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A Hundred Years of Chaos

The people are against this war..Engendering the union of the Islamic masses and Arab nationalists with a war would be the worst outcome. Such a development could plunge the whole region into a hundred-year chaos..Politics and diplomacy lose their right if there is no freedom any more in the choice between war and peace.. Antje Vollmer (Greens) is vice-president of the German Bundestag.
"A Hundred Years of Chaos"

Bundestag vice-president Antje Vollmer (Greens) on the German No to the Iraq War

[This interview originally published in: DIE ZEIT 05/2003 is translated from the German on the World Wide Web,  http://zeus.zeit.de/text/2003/05/Vollmer.]

die zeit: Ms. Vollmer, the red-green German government declared its opposition to an Iraq war again and again. Will you vote against the war if it comes to a second decision in the UN Security Council?

Antje Vollmer: We were criticized for making the anti-war attitude into the election question. The Bundestag election was actually a plebiscite against war involvement. Similar "plebescites" in Europe or worldwide will confirm our attitude. The peoples are against this war. We decided we could not endure the fracture between a domestic No to the war and an international Yes in the Security Council.

zeit: The mood in Germany is critically against a war. However the worry that Germany could be isolated internationally is widespread.

Vollmer: We were obviously under extreme pressure as the only western country that would not participate. Contrary to the skeptical media debates in Germany, respect for the attitude of the German government and the chancellor is growing internationally. The longer the debate runs, the less convincing are the discoveries of the inspectors as justification for war. The more clearly the US presses to war without a concept for the time afterward, the more voices applaud the war-critical position of one of the friends from the alliance. If the German chancellor changed his position today, he would lose respect, first with the American president.

zeit: If the German government remains consistent, it is suspected of isolationism. If it washes over dissent or criticism, it is quickly regarded as opportunist. This is not a simple situation.

Vollmer: Sometimes I think Americans have too much patriotism and Germans have too little. In the US, the opposition uncritically and alarmingly supports the president. In Germany, the clear announcement that we will not participate only prompts the question: When will you yield? The Union cannot endure the fracture between a Yes in the Security Council and a domestic No to war. The Union must answer the question whether and when German soldiers should march into Baghdad.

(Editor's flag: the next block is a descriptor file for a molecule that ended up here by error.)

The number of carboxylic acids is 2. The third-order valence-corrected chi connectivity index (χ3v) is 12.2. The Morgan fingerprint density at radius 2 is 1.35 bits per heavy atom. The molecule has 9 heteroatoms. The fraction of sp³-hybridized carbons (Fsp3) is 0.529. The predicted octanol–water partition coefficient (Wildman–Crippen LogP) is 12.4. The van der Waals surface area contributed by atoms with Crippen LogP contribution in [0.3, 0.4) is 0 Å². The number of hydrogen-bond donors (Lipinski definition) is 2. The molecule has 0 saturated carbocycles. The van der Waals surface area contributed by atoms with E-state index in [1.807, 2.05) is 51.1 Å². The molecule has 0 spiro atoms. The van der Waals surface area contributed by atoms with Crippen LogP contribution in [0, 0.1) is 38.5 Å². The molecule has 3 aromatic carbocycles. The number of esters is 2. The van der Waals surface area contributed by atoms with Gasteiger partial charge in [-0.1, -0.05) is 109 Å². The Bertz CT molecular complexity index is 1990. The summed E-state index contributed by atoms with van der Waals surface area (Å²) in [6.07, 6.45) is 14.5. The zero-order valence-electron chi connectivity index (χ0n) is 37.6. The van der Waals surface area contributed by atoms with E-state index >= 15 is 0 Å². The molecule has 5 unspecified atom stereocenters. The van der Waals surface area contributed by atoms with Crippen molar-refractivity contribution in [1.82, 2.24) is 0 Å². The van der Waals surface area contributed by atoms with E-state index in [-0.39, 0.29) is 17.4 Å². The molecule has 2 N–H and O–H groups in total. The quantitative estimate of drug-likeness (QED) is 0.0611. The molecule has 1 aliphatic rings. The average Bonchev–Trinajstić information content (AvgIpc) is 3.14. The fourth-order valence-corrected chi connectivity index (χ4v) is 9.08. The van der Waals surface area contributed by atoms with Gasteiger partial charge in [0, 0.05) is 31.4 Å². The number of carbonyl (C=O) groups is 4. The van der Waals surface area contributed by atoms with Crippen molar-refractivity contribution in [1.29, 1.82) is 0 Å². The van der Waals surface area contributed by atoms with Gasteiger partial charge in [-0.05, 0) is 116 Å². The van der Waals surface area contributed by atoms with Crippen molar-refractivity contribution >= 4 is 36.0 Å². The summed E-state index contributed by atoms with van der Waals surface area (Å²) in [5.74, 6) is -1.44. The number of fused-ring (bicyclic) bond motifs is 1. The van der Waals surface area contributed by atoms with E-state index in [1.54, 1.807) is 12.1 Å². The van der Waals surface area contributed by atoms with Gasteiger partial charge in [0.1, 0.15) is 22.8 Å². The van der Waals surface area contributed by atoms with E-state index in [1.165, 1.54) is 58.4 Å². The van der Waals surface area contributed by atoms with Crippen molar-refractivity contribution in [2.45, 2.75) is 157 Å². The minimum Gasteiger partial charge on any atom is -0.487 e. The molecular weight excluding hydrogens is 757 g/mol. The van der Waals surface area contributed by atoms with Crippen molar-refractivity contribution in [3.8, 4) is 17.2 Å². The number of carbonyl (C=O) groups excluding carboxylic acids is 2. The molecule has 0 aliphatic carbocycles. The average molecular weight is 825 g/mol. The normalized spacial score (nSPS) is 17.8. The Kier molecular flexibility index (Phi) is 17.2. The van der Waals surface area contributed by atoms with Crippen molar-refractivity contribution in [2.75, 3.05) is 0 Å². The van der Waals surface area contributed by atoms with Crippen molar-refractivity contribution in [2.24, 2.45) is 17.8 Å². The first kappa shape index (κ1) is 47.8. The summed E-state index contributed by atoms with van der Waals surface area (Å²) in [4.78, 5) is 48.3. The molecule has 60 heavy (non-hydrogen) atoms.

zeit: The US sees a clear withdrawal from solidarity in the struggle against terrorism in the German attitude to the Iraq war.

Vollmer: Germany made the greatest achievement for stabilizing regions in the Balkans and Afghanistan. Part of our engagement is to lead the debate about the effectiveness of the means of the anti-terrorist struggle instead of preventing the debate... War could possibly be waged successfully in the first round. There are no answers to the question of a stabilization of a partisan battle. Engendering the union of the Islamic masses and the Arab nationalists with a war would be the worst outcome. Such a development could plunge the whole region into a hundred-year chaos.

zeit: The risks of a war are incalculable. However Americans refer to the risk of Saddam.

Vollmer: Saddam is presently the best-controlled dictator of the world. If this were not true, the war would never end. In the meantime the Middle East, the Caucasus region and Central Asia are so destabilized that no one can give any guarantees any more where the fuse will be first lit and the powder keg explode. For me, the categorical imperative of stabilizing concepts arises here. Strengthening the UN, international law, legality, building political structures and institutions - all this has priority before war fantasies.

zeit: The buildup of the military in the region suggests that war has become inevitable.

Vollmer: One can only warn of a dynamic where the legitimation of one's own role coincides with the successful removal of the enemy. An ominous psychological abduction is occurring in the confrontation of Bush and Saddam. Can the greatest power of the world be coupled in such a constellation so its freedom of decision is restricted? Both politics and diplomacy lose their right when there is no freedom any more in the choice between war and peace.

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